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Title: Computationally predicted energies and properties of defects in GaN

Recent developments in theoretical techniques have significantly improved the predictive power of density-functional-based calculations. In this article, we discuss how such advancements have enabled improved understanding of native point defects in GaN. We review the methodologies for the calculation of point defects, and discuss how techniques for overcoming the band-gap problem of density functional theory affect native defect calculations. In particular, we examine to what extent calculations performed with semilocal functionals (such as the generalized gradient approximation), combined with correction schemes, can produce accurate results. The properties of vacancy, interstitial, and antisite defects in GaN are described, as well as their interaction with common impurities. We also connect the first-principles results to experimental observations, and discuss how native defects and their complexes impact the performance of nitride devices. Overall, we find that lower-cost functionals, such as the generalized gradient approximation, combined with band-edge correction schemes can produce results that are qualitatively correct. However, important physics may be missed in some important cases, particularly for optical transitions and when carrier localization occurs.
Authors:
ORCiD logo [1] ;  [2]
  1. Naval Research Lab. (NRL), Washington, DC (United States). Center for Computational Materials Science
  2. Univ. of Santa Barbara, CA (United States). Materials Dept.
Publication Date:
Grant/Contract Number:
SC0010689; AC02-05CH11231; DMR-1121053; CNS-0960316; ACI-1053575
Type:
Accepted Manuscript
Journal Name:
npj Computational Materials
Additional Journal Information:
Journal Volume: 3; Journal Issue: 1; Journal ID: ISSN 2057-3960
Publisher:
Nature Publishing Group
Research Org:
Univ. of Santa Barbara, CA (United States)
Sponsoring Org:
USDOE Office of Science (SC), Basic Energy Sciences (BES) (SC-22); Semiconductor Research Corp. (SRC) and Microelectronics Advanced Research Corp. (MARCO), Durham, NC (United States). Center for Low Energy Systems Technology (LEAST); Defense Advanced Research Projects Agency (DARPA); National Science Foundation (NSF)
Contributing Orgs:
Lawrence Berkeley National Lab. (LBNL), Berkeley, CA (United States). National Energy Research Scientific Computing Center (NERSC)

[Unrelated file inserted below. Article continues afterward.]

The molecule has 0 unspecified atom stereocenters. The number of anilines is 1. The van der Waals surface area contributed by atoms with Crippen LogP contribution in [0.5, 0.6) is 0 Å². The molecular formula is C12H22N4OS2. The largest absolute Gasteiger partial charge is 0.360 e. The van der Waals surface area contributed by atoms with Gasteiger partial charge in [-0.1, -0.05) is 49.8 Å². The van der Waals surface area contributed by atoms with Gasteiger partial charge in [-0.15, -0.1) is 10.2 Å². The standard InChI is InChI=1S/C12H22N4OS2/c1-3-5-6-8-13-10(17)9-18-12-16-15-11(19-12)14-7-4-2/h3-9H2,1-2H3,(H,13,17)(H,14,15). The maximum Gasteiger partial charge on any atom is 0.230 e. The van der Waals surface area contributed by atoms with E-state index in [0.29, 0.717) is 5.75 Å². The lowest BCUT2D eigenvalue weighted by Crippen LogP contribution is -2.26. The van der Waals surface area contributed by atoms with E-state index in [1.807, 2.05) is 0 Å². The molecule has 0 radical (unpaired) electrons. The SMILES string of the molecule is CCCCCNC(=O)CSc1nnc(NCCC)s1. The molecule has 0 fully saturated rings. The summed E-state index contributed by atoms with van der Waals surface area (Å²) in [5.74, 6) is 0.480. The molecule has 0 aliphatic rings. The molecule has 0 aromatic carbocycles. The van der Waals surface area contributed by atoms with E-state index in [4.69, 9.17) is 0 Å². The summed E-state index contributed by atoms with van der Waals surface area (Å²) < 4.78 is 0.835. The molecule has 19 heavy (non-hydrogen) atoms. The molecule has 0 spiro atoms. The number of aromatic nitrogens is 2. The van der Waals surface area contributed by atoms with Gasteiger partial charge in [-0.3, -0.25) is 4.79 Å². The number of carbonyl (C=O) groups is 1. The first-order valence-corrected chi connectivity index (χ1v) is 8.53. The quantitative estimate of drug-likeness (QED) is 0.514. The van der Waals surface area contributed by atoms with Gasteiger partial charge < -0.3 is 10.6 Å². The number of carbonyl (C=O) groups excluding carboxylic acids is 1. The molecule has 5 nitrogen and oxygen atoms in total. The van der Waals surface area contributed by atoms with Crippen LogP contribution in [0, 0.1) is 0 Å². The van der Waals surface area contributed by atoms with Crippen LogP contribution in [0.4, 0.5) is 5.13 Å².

Country of Publication:
United States
Language:
English
Subject:
36 MATERIALS SCIENCE; 97 MATHEMATICS AND COMPUTING
OSTI Identifier:
1463879

Lyons, John L., and Van de Walle, Chris G.. Computationally predicted energies and properties of defects in GaN. United States: N. p., Web. doi:10.1038/s41524-017-0014-2.
Lyons, John L., & Van de Walle, Chris G.. Computationally predicted energies and properties of defects in GaN. United States. doi:10.1038/s41524-017-0014-2.
Lyons, John L., and Van de Walle, Chris G.. 2017. "Computationally predicted energies and properties of defects in GaN". United States. doi:10.1038/s41524-017-0014-2. https://www.osti.gov/servlets/purl/1463879.
@article{osti_1463879,
title = {Computationally predicted energies and properties of defects in GaN},
author = {Lyons, John L. and Van de Walle, Chris G.},
abstractNote = {Recent developments in theoretical techniques have significantly improved the predictive power of density-functional-based calculations. In this article, we discuss how such advancements have enabled improved understanding of native point defects in GaN. We review the methodologies for the calculation of point defects, and discuss how techniques for overcoming the band-gap problem of density functional theory affect native defect calculations. In particular, we examine to what extent calculations performed with semilocal functionals (such as the generalized gradient approximation), combined with correction schemes, can produce accurate results. The properties of vacancy, interstitial, and antisite defects in GaN are described, as well as their interaction with common impurities. We also connect the first-principles results to experimental observations, and discuss how native defects and their complexes impact the performance of nitride devices. Overall, we find that lower-cost functionals, such as the generalized gradient approximation, combined with band-edge correction schemes can produce results that are qualitatively correct. However, important physics may be missed in some important cases, particularly for optical transitions and when carrier localization occurs.},
doi = {10.1038/s41524-017-0014-2},
journal = {npj Computational Materials},
number = 1,
volume = 3,
place = {United States},
year = {2017},
month = {3}
}

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